If you feel a moral obligation to embrace science-based strategies to protect “unsuspecting infants” from serious dangers, should you be more concerned about those who oppose mandatory vaccinations for childhood diseases or those who oppose mandatory action against climate change?
That was a trick question: You should be exceedingly concerned about both, even though the dangers are very different in both timing and scale. Arthur Caplan, director of the Division of Medical Ethics at NYU Langone Medical Center’s Department of Population Health, explains in the Washington Post:
Thankfully, only a few physicians in America have embraced fear-mongering in the middle of this dangerous and costly measles epidemic. They deserve a place of honor next to climate-change skeptics, anti-fluoridation kooks and Holocaust deniers. They doubt the facts, ignore established evidence and concoct their own pet theories. They shouldn’t be allowed near patients, let alone TV cameras. But because their suggestions are so surprising and controversial, they often find themselves on cable news shows and in news reports about the “anti-vaxx” crowd. Their power, therefore, is radically disproportionate to their numbers.
Yet from MSNBC’s “Morning Joe” Scarborough to the Wall Street Journal’s editorial board, many leading conservatives want you to think that it’s only that vaccine science that provides enough certainty to require government action. They are wrong. They ignore established evidence that the world’s leading scientists and governments have “high confidence” the world faces “severe, pervasive and irreversible impacts for people and ecosystems” — devastating impacts that occur “even with adaptation” if we keep listening to the do-little or do-nothing crowd.
Last week, :
“There is not, at least in the science community, a debate about [vaccines causing autism] anymore,” MSNBC’s Scarborough said last week. “This is not even close, this is not even close — there is still a debate on climate change, the effects of climate change, how quickly climate change is coming on us. How much man contributes. There are a thousand different variables in that debate.”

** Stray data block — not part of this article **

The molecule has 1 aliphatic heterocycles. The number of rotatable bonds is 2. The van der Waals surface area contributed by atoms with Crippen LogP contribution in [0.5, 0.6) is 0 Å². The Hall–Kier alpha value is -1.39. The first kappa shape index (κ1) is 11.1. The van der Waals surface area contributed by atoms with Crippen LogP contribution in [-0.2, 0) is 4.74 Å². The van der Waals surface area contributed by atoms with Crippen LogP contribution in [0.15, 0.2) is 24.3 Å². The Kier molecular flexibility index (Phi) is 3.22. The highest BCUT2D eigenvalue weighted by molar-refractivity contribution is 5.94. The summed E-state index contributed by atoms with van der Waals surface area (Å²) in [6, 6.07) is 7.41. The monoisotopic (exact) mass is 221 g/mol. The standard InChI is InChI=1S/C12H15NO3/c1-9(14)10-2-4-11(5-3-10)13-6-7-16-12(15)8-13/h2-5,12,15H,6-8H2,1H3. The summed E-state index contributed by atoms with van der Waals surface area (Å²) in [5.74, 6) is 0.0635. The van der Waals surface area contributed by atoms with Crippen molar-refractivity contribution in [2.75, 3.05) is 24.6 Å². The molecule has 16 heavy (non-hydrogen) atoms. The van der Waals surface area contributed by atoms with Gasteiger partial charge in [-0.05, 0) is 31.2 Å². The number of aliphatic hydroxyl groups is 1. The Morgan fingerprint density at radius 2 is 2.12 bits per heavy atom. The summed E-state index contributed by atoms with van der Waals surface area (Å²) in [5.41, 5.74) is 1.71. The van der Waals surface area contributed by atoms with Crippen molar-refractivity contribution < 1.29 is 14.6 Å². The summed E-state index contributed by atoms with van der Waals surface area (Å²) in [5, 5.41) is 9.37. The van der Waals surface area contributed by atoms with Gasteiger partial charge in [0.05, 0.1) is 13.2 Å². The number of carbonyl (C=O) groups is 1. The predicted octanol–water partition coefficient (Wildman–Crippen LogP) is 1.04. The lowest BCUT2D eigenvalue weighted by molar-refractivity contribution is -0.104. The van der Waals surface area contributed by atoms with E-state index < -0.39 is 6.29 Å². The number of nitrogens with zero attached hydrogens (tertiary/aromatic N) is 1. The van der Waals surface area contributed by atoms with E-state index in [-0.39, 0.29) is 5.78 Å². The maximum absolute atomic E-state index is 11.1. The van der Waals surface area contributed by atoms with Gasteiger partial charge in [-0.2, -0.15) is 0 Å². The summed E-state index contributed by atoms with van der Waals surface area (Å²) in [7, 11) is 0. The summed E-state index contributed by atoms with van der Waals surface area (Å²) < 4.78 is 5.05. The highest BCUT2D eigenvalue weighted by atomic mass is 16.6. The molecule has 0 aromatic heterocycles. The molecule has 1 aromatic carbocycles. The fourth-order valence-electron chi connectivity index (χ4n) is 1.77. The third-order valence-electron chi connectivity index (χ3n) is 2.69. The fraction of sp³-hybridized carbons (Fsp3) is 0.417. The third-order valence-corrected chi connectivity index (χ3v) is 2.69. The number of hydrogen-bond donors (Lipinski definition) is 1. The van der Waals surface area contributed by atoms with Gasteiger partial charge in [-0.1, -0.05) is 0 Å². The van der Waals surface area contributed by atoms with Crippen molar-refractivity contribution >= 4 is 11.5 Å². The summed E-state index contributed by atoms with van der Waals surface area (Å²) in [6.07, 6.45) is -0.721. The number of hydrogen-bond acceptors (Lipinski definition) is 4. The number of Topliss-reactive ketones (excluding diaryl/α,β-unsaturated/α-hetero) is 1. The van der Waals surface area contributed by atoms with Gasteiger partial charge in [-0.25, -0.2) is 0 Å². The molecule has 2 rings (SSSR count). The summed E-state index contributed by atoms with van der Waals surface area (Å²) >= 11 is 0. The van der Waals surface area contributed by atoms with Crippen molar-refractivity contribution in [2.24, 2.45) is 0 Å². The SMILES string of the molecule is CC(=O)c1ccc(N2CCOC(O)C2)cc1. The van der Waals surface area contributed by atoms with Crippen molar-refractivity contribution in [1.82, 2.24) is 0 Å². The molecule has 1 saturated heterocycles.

Embed VideoEdit descriptionmediamatters.orgNot quite. There is very little debate in the scientific community about the conclusion that humans are the primary contributor — by far — to recent warming. The world’s largest general scientific society, the American Association for the Advancement of Science, explained this in its blunt 2014 climate report, “What We Know”:
The science linking human activities to climate change is analogous to the science linking smoking to lung and cardiovascular diseases. Physicians, cardiovascular scientists, public health experts and others all agree smoking causes cancer. And this consensus among the health community has convinced most Americans that the health risks from smoking are real. A similar consensus now exists among climate scientists, a consensus that maintains climate change is happening, and human activity is the cause.
We have a similar obligation to protect people from the dangers posed by climate change that we do to protecting people from the dangers posed by second-hand smoke
Scarborough apparently has no idea that the best estimate of climate scientists is that humans are responsible for all of the warming we have suffered since 1950. As the most recent IPCC report summarizing the recent scientific literature observations explains, “The best estimate of the human-induced contribution to warming is similar to the observed warming over this period.” That line was sufficiently uncontroversial it was signed off on by all the major governments in the world.